ASUS P3C 2000 Camino Board - Page 6

System Performance

a. Overclockability

As one can tell from my system specs, I managed to get my PIII550E @ 803MHz stable by altering the FSB in SoftBIOS to 146MHz, which also renders a SDRAM speed of 109MHz. To achieve this, I had to increase my VCore slightly to 1.65V from BIOS.

Actually, my PIII550E worked fine up to 825MHz (5.5 x 150) at default 1.60V for normal Windows usage (and even a few hours of Q3A). However, during more intense apps (like 3DMark2000), it would become unstable and randomly kick me out to Windows desktop. I originally thought it was my outdated I820 Inf file that was the issue (being pre-advised earlier).  But even after updating to the latest INF from INTEL’s developer’s site (dated Nov’99), it still rendered similar results.

It was only after I reduced from 825MHz to 803MHz (at 1.65V), did the intermittent “kick-backs” become non-existent. Now, based on the above results, the board should have no difficulties satiating most inane CPU overclockers.

As a side note, I had no further gains in altering MTH/MCH/VIO jumper settings for both CPU / DDR GeForce overclocking. In any case, I was already happy with default overclock speeds of 803MHz, which offered a decent boost in performance, albeit my DDR mem speeds had to be reduced slightly. 

b. Benchmark Results

Sisoft Sandra’99 v3.5
Running several benchmarks modules off Sisoft Sandra’99 rendered the summary graphs below. Note that for the drive benchmarks, I benched my existing HotRod ATA66 controller card’s transfer rate against the onboard ATA66 controller.

The onboard ATA66 controller shows consistent results after extrapolation, but my existing HotRod card shows extremely lackluster performance, even slower than normal ATA33 speed. Seems this is an inherent problem with the HighPoint controller on my HotRod card (so stay away from the HotRod, as my buddies Wilfred & Kai Ping will unanimously agree)



Almost all benchmarks indicate an outstanding performance from the overclocked Coppermine system. However, on reaching the memory benchmark in particular, all rosy impressions turn gravely sour. Look at the graph below for its anomalous and faltering memory performance. 

Here, we witness the weakness in using the Memory Translation Hub of the Camino, where approximately 20% degradation in performance is incurred (compared to a standard BX system running PC100 SDRAM) owing to added latency from the RAMBUS-SDRAM adaptation. Do note that my SDRAM onboard is overclocked to 109MHz, which would then make the performance discrepancy even more pronounced.

I have attached a summary of my Winbench99 results below in comparison to the Athlon system I had reviewed earlier:

Judging from the raw benchmarks above, a jump between 700MHz and 803MHz is significant. However, in reality I couldn’t really tell any stark difference during normal Windows activities / apps. It did feel slightly nippier at 803MHz, but that’s about it.

Winstone99 v1.2
Under Winstone 99, the PIII 550E @ 803MHz achieved a Business Winstone score of 29.7 Winstone units. This is right up there with the rest of the PIII scores around on the web.  In comparison, a PIII 733MHz based HP Pavilion 8595c (VIA Apollo Pro 133A chipset) produced a slightly lower Business Winstone score of 29.4 Winstone units.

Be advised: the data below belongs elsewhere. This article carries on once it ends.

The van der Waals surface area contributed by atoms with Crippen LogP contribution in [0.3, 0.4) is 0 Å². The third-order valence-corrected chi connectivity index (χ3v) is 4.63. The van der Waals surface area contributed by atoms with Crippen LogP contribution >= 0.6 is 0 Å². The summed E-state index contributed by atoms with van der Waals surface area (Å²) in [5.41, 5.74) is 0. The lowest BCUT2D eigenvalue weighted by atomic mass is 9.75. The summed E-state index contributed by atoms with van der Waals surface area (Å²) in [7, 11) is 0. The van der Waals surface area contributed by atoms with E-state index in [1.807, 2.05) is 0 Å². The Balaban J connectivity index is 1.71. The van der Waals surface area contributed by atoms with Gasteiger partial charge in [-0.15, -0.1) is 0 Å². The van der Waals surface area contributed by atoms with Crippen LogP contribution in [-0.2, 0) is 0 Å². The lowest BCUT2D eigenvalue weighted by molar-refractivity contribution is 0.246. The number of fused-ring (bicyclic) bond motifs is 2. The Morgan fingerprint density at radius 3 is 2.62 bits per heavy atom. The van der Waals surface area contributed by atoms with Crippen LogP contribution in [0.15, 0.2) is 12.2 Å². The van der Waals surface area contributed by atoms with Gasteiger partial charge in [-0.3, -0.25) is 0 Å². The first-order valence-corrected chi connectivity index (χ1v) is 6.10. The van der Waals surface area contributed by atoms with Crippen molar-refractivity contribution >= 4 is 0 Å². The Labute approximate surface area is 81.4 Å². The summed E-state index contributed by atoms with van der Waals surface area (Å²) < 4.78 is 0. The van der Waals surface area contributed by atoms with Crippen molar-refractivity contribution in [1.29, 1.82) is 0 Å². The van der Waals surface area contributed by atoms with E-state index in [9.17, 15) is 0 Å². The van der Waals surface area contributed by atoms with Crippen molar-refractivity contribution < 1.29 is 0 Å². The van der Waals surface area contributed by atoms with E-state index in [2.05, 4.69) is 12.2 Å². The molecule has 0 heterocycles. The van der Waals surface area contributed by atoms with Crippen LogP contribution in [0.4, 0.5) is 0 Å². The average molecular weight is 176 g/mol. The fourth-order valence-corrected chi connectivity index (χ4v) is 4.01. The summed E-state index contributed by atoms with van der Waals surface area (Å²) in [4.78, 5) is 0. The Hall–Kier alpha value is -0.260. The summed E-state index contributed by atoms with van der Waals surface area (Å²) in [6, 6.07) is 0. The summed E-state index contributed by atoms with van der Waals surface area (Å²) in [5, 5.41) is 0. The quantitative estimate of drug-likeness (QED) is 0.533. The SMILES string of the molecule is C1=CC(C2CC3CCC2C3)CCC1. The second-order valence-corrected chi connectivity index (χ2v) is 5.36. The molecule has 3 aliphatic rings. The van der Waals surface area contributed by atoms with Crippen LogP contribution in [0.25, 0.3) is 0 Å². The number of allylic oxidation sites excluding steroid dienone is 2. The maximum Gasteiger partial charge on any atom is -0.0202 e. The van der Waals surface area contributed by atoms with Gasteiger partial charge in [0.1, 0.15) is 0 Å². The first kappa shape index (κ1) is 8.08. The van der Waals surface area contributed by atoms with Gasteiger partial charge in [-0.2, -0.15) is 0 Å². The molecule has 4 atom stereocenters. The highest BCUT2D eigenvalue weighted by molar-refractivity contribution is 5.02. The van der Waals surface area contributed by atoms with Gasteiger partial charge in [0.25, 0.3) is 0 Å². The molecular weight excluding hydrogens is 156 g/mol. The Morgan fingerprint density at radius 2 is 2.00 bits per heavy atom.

Quake 3 Arena Retail (patched to v1.15c)
(LightMap / Max Textures / Trilinear Filtering / Marks On Walls / Eject Brass)

As one can tell, the higher latency introduced by the MTH and lower clocked DDR GeForce card, has invariably degraded performance especially at higher resolutions, as compared to what I can typically achieve (about 60 fps at 1024x768 / 32bit) on my DDR GeForce in a similar BX + Coppermine combo. Even the presence of AGP 4x + Fast Writes couldn’t make up for the difference.

The Memory Translator Hub: Culprit of slow memory performance

In addition, even with AGP 4x + Fast Writes On, it still failed to show significant improvement in larger-textured Q3 levels. Running Hero’s Keep in 32bit / 1024x768 / Max textures, still exemplified unplayable frame-rates at certain points of the level. So if you hope this board would do wonders via AGP 4x in Q3A, I think you should consider otherwise.

This is in part, a result of the limited memory bandwidth offered by PC100 SDRAM (PC133 SDRAM won’t be very much better). Hence, I feel AGP 4x would inevitably become the “White Elephant” feature and a pure “Marketing Gimmick” for this board and many others based on PC100/133 SDRAM.  Hopefully, with RDRAM or even the upcoming DDRAM renditions, this may turn out to be a different story.

3D Mark 2000
In 3D Mark 2000, I only benchmarked using 32bit res & textures, to stress the card to its max and also test for stability. (Tested with 24bit Z-Buffer; Triple Frame Buffer)

[Link to 3DMark databases]

In comparison, I believe the same o/c Coppermine at 800MHz (though with a slightly higher DDR mem setting) under a BX config, typically hits about mid-4000s 3D Marks in 1024x728/32bit. Again, the lower overclocked DDR settings + weaker memory performance has invariable tainted and degraded performance slightly. But I guess the figures are just about proportional.

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